Blogs

The Next Step

We’ve had a very busy week on the osprey project, on Wednesday we were lucky enough to be invited to the launch of Tim Mackrill’s new charity, the Osprey Leadership Foundation. “The foundation will work with young people from different cultures and contrasting backgrounds to inspire them about the natural world and help them to develop into conservation leaders who can make an impact at an international level”. If you would like to find out more and support the charity please see their website here.


The ospreys themselves have are also very busy in Manton Bay; the chicks have been taking every opportunity to practices their flying skills, even doing some night flapping. We expect that they will be fledging in the next couple of weeks.

We are getting lots of osprey intrusions into the bay, Maya and 33(11) are doing a great job of seeing them off. The chicks don’t seem to mind at all and are becoming very independent with both of them happily feeding themselves, once the intruder has been chased away.

They are also still learning about the world around them, with both chicks showing great interest in a lump of grass that Maya brought in.

20th June

Last Saturday we had our first late osprey cruise, we left Whitwell Harbour at 07:30 pm, two hours later than any of our other cruises so far this year. Lucky we were rewarded for venturing out at this later time, spotting multiple ospreys and were even lucky enough to see one osprey catch a fish. We were in the basin of the reservoir at the time, the osprey was spotted and the boat turned so we could head towards the spot it was fishing. We saw the characteristic shape and behaviour this bird was definitely fishing, the osprey had a few false dives before finally right in front of the dam it dived into the water, with great difficulty the bird hauled itself from the water with a large fish clutched in it’s talons.

The Manton Bay chicks have been getting accustomed to their new accessories over the last few days. It looks like the nest might be getting a bit cosy especially with the chicks starting to train up those wing muscles. They are jumping up and down on the nest flapping their wings as hard as they can manage, maybe not quite helicoptering yet, but it won’t be long!

Both chicks are also starting to become more independent and on many occasions feeding themselves, however, it doesn’t always go to plan, which is why it is good that Maya is still on hand whenever she is needed.

Work experience with the osprey team – a blog by Lizzie Waring

Arriving at the visitor centre, I was greeted by glorious vegetation framing a view out over the water, and the brilliant news that the two osprey chicks, 3AW and 3AU, had been successfully ringed. The atmosphere of the team at the centre that morning gave me my first impression of just how special these birds are.  Everyone was abuzz with the good news, with beautiful pictures of the ringing happily being shared throughout the office. As can be seen from the pictures on the previous blog post, seeing such incredible birds in detail, bathed in morning light, instills a reverence and admiration that is often lost through webcam images; it was a real treat to share in the joy.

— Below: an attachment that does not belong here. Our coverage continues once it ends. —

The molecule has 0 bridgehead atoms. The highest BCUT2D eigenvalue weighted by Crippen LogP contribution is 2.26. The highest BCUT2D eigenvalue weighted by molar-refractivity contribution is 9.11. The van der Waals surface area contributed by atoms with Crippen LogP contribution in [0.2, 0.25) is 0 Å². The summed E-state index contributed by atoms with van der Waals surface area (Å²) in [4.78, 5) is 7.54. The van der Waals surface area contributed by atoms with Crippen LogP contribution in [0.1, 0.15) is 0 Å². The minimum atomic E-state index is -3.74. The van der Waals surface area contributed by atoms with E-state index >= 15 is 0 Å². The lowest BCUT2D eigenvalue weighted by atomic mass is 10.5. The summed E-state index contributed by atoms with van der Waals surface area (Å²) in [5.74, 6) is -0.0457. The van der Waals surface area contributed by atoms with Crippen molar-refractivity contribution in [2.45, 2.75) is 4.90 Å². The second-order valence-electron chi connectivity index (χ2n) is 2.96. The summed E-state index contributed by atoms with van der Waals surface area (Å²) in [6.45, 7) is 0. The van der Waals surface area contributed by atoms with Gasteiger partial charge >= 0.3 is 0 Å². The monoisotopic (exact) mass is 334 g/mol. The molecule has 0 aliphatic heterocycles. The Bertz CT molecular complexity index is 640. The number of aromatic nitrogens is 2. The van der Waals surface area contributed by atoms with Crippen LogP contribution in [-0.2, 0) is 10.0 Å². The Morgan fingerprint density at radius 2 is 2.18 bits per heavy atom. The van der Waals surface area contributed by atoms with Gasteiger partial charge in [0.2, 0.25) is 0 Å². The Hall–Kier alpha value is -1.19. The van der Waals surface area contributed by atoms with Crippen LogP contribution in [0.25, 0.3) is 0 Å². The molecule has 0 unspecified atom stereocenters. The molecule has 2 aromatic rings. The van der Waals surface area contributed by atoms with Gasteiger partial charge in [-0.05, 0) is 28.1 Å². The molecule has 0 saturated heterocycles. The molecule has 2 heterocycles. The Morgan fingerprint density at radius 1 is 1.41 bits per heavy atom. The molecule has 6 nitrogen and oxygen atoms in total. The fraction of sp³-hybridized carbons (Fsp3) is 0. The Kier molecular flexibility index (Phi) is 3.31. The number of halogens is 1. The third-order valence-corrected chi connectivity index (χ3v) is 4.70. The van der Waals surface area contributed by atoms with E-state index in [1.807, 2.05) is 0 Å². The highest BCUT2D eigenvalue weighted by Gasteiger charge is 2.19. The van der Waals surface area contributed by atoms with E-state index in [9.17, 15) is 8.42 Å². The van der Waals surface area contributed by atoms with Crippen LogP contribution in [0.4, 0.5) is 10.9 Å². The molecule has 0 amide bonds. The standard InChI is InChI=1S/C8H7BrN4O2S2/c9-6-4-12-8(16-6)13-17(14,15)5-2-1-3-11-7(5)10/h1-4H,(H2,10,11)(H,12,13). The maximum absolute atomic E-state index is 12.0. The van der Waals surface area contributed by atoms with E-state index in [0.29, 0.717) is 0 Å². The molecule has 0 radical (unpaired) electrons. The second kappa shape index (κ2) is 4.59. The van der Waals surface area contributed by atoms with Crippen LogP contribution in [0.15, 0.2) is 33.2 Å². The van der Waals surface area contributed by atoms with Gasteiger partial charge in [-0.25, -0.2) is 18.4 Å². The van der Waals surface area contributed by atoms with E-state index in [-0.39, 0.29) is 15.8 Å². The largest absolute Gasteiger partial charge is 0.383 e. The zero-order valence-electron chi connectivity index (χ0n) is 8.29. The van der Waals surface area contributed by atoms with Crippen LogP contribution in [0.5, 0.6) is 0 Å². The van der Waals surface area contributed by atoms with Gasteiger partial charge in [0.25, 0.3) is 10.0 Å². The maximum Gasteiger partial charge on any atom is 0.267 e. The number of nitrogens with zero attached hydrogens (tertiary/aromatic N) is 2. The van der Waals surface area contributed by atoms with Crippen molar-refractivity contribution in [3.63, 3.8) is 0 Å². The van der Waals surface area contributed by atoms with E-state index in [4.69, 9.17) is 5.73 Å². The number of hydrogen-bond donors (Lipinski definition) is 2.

View from the Swan hide, visited during my lunch break. This part of the reserve is often overlooked by visitors, who head in the opposite direction to see the ospreys. (Own source)

I was set to work inputting into excel the data recorded by volunteers monitoring the nest, giving me my first insight into the care and attention paid to the birds. Recordings included the activities of Maya and 33, intruders to the nest, and even species of fish brought in. The patchwork of note styles by the wealth of volunteers (4 hour shifts in pairs) was fun to decipher. The enthusiasm and dedication was evident, with new sticks added to the nest being marked with a jubilant “Stick!” in the notes margin. Analysing the intruders and the reactions of the parents, I could begin to get an idea of the behaviours and habits of the birds. For instance, intruding ospreys often merited a chasing off, whereas buzzards were more likely to be left to move on, with some mantling over the chicks as a safety measure.

After a lunch sat deep in wildflowers and bugs, and a small walk to a nearby hide, I met with a pair of volunteers who were to take me to see the ospreys in person. With my only experience watching ospreys being a dark blob flapping off into the distance, to say I was excited was an understatement.

Walking off across the reserve, it was as if I was stepping into a dream. Wildflower meadows and lush, billowing trees, alive with moths and butterflies, damselflies and spiders; it was a wildlife lover’s haven. With clouds scudding across a pale blue sky, we discussed the history of the project and the work that goes on to maintain and enhance the reserve’s osprey population. Remarkably, when numbers were lower, nests were monitored 24/7 by volunteers, with military grade night vision goggles used to watch for egg collectors and poachers in the night. It astonished me, the complete dedication of volunteers to these birds, willing to spend hours in a wooden hide in the dead of night, trading sleep shifts in bunks in a nearby shed, all to ensure these incredible birds and their chicks were safe.

The long list of firsts on this short walk illustrates brilliantly the quality of the habitats and their management, and shows what a concentrated area of wildlife the reserve is. Spots included my first common whitethroat, chimney sweep moth, common spotted orchids, and further along in the hide, my first water rail. Top of the list though was my first real view of an osprey, a male displaying high up in the sky, ending with a dramatic dive back behind the trees to the water. We hypothesised it was our male, 33, who left the nest on the webcam around this time, strengthening his bond with Maya after the eventful morning ringing the chicks. It was breath-taking to see, and was a great first introduction to the sweeping beauty of these birds.